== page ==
William Templeton (screenwriter)

William Templeton
William Pettigrew Templeton (7 June 1913 – 23 October 1973) was a Scottish playwright and screenwriter who made a major contribution to the Golden Age of Television writing a string of episodic dramas for American prime time television during the 1950s and 1960s, a time when many hour-long anthology drama series received wide critical acclaim.wikipedia
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Golden Age of Television

Golden AgeTelevision's Golden AgeTV's Golden Age
William Pettigrew Templeton (7 June 1913 – 23 October 1973) was a Scottish playwright and screenwriter who made a major contribution to the Golden Age of Television writing a string of episodic dramas for American prime time television during the 1950s and 1960s, a time when many hour-long anthology drama series received wide critical acclaim.
Critics and viewers looked forward to new teleplays by Paddy Chayefsky, Horton Foote, Tad Mosel, Reginald Rose, Rod Serling, William Templeton, Gore Vidal and others.

The Fallen Idol (film)

The Fallen IdolFallen IdolThe Fallen Idol'' (film)
Templeton had a long film career both in the UK and the US. His adaptation of The Fallen Idol (also known as The Lost Illusion) a 1948 film with Ralph Richardson directed by Carol Reed and based on the short story The Basement Room by Graham Greene was nominated for an Academy Award for Best Direction and Best Adapted Screenplay, and won a BAFTA Award for Best British Film.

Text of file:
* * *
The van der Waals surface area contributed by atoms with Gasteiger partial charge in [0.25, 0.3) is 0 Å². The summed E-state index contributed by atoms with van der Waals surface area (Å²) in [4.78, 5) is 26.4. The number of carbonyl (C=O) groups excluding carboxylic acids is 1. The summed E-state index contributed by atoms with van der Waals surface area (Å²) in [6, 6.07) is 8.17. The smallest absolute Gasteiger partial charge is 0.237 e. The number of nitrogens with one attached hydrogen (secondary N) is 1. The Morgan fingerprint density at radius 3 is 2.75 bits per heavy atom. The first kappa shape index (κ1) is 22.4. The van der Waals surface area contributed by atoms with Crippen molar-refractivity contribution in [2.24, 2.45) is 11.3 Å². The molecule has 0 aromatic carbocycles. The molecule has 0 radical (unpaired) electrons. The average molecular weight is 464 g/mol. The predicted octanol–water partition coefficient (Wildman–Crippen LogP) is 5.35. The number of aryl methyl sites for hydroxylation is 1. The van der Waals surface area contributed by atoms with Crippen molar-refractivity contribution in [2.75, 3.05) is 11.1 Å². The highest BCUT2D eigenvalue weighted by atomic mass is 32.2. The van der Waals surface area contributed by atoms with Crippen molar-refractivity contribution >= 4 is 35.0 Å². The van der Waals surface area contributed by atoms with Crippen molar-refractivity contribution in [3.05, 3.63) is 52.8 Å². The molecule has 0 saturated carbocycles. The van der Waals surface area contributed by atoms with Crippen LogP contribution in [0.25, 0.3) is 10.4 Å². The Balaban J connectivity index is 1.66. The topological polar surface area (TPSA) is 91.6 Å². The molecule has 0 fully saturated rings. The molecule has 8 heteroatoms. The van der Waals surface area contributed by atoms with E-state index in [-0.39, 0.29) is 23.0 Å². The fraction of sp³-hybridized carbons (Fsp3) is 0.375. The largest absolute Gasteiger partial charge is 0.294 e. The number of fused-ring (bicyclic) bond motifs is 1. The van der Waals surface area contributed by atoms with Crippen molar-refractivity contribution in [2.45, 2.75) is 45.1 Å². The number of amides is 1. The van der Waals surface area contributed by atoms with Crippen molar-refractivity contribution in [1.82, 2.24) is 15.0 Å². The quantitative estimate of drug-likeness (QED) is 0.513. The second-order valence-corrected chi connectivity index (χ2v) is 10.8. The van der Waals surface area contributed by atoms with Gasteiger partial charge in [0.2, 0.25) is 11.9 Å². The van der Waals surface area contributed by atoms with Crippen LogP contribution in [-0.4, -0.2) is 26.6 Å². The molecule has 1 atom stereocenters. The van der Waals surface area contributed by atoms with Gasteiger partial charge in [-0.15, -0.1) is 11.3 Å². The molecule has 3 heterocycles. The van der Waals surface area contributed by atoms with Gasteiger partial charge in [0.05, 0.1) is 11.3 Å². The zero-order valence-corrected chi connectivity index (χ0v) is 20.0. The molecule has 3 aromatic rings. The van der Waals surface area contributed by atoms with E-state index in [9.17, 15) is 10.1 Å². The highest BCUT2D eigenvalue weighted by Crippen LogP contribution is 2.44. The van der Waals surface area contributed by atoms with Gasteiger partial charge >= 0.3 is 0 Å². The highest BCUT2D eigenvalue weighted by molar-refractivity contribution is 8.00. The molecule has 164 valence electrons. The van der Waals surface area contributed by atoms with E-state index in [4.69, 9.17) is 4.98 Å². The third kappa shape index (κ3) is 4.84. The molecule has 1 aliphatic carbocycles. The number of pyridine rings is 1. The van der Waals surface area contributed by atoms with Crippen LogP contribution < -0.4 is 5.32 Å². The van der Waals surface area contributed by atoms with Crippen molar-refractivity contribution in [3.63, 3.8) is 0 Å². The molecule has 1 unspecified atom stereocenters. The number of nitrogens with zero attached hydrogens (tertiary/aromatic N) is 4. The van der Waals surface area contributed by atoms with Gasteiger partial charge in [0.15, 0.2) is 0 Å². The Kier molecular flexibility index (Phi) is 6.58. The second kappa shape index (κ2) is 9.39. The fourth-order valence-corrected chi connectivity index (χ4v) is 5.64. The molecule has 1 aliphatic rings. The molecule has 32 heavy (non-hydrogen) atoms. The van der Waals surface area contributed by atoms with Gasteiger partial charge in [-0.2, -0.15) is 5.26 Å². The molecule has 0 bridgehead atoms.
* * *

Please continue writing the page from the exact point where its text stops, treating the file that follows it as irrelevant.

Double Confession

His screenplay adaptation of the book All on a Summer's Day by HLV Fletcher became the British crime thriller Double Confession (1950) directed by Ken Annakin, starring Peter Lorre.
The screenplay, written by William Templeton, is based on the novel, All On A Summer's Day by HLV Fletcher, written under the pen name "John Garden".

The Philco Television Playhouse

The Philco-Goodyear Television PlayhousePhilco TV PlayhousePhilco Playhouse
The series launched the television writing careers of Robert Alan Aurthur, Paddy Chayefsky, Sumner Locke Elliott, Horton Foote, Tad Mosel, William Templeton, Arnold Schulman, and Gore Vidal.

Studio One (U.S. TV series)

Studio OneStudio One in HollywoodStudio One Summer Theater
William Templeton's 1953 adaptation of George Orwell's novel Nineteen Eighty-Four, starring Eddie Albert as Winston Smith, led to the 1956 feature-film version with Edmond O'Brien in the principal role.

Westinghouse Desilu Playhouse

Desilu Playhouse